Aged care governance – implementation of Royal Commission recommendations

    The Government will provide $698.3 million over five years from 2020-21 as part of the $17.7 billion response to the recommendations of the Royal Commission into Aged Care Quality and Safety.  Much of these measures had already been announced in the Government’s earlier response to the Royal Commission final report.

    Funding includes:

    • $630.2 million to improve access to quality aged care services for consumers in regional, rural and remote areas including those with Indigenous backgrounds and special needs groups;
    • $26.7 million over four years to develop a new aged care Act to replace both the Aged Care Act 1997 and the Aged Care Quality and Safety Commission Act 2018 (to be legislated by mid-2023);
    • $21.1 million over four years from 1 July 2021 to establish the National Aged Care Advisory Council to provide advice to Government on the aged care sector including implementation of the aged care reforms, a Council of Elders to provide advice to Government on quality and safety in the aged care sector, and a commitment to working towards the creation of an Inspector-General of Aged Care ; and
    • $6.8 million over three years from 2021-22 for information and engagement with the aged care sector, aged care users and their families about aged care reforms.

    Alignment of care and support sector regulation

    In an effort to improve consistency of regulation across the care and support sector, the Government will provide $12.3 million over FY22 and FY23. This will include facilitating greater information sharing between regulators, alignment of auditing arrangements and compliance and enforcement powers, review of the NDIS Quality and Safeguard Framework and consultation with the sector around options to further align regulation and safeguards.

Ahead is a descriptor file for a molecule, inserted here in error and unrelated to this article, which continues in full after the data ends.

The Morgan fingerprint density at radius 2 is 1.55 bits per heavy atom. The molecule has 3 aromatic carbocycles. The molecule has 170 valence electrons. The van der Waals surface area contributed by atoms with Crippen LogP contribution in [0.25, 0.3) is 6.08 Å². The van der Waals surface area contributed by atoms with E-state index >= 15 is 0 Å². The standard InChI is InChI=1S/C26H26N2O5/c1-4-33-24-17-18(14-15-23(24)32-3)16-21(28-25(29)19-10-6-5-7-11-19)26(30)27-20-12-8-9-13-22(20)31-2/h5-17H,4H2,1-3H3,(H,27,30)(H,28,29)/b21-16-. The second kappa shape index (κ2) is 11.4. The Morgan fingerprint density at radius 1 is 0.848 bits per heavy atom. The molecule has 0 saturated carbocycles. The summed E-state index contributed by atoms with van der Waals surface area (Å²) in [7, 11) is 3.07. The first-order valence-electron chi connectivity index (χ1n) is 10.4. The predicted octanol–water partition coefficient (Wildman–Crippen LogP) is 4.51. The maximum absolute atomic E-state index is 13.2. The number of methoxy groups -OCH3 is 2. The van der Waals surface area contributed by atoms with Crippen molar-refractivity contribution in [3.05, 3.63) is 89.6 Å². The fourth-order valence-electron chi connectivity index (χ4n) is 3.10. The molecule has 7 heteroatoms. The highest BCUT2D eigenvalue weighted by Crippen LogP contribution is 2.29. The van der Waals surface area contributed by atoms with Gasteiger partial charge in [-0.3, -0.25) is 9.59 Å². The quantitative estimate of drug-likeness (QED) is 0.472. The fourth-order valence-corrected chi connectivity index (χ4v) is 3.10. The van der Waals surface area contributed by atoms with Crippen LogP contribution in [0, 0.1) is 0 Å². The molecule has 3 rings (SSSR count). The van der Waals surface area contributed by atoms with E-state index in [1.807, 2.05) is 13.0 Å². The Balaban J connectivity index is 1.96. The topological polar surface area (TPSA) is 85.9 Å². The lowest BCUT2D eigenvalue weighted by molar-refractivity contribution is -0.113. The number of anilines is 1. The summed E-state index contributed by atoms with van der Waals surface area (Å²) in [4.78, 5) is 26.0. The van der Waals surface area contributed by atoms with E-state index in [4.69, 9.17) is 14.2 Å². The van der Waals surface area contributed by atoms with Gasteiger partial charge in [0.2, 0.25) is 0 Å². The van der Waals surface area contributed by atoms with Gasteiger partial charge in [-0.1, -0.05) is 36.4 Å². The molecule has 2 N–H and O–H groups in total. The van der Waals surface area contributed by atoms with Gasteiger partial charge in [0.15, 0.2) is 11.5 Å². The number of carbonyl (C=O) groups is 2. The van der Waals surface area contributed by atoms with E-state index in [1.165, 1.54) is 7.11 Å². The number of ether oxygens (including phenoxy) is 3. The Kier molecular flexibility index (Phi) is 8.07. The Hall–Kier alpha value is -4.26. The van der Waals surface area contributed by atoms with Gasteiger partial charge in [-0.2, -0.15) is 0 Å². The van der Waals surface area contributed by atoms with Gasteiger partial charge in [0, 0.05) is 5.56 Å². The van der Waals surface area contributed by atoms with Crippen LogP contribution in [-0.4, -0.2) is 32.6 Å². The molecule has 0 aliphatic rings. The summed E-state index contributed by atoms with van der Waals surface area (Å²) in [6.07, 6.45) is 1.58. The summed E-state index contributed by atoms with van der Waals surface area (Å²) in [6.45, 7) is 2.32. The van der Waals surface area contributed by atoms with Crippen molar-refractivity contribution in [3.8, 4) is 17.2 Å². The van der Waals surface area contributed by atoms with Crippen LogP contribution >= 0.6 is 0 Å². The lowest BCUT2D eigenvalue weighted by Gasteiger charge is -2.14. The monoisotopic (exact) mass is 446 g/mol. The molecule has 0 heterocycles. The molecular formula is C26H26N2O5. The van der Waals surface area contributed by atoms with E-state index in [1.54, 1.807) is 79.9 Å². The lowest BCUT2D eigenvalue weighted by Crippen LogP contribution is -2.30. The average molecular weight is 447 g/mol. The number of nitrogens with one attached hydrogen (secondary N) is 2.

Sexual harassment – implementation of Respect@Work recommendations

    The Budget outlines the financial commitments associated with implementing the Sex Discrimination Commissioner’s landmark Respect@Work report into sexual harassment in the workplace.

    $13.5m has been allocated over the coming four years including:

    • $9.3 million over four years from 2021-22 to support the implementation of the Government’s response to the Respect@Work report, including for the Respect@Work Council Secretariat;
    • $6.0 million over four years from 2021-22 to the Workplace Gender Equality Agency and the Australian Public Service Commission to strengthen reporting on sexual harassment prevalence, prevention and response;
    • funding for additional legal assistance for specialist lawyers with workplace and discrimination law expertise.

    Insolvency – further Government appetite for reform

    Building on the Government’s 2020 reforms, the Budget signals further Government appetite for additional refinements to Australia’s insolvency settings. Of most relevance for directors is the commitment to commence the (overdue) independent review of the efficacy of the 2017 insolvent trading safe harbour.  The AICD will be strongly supporting the retention of the safe harbour during that inquiry.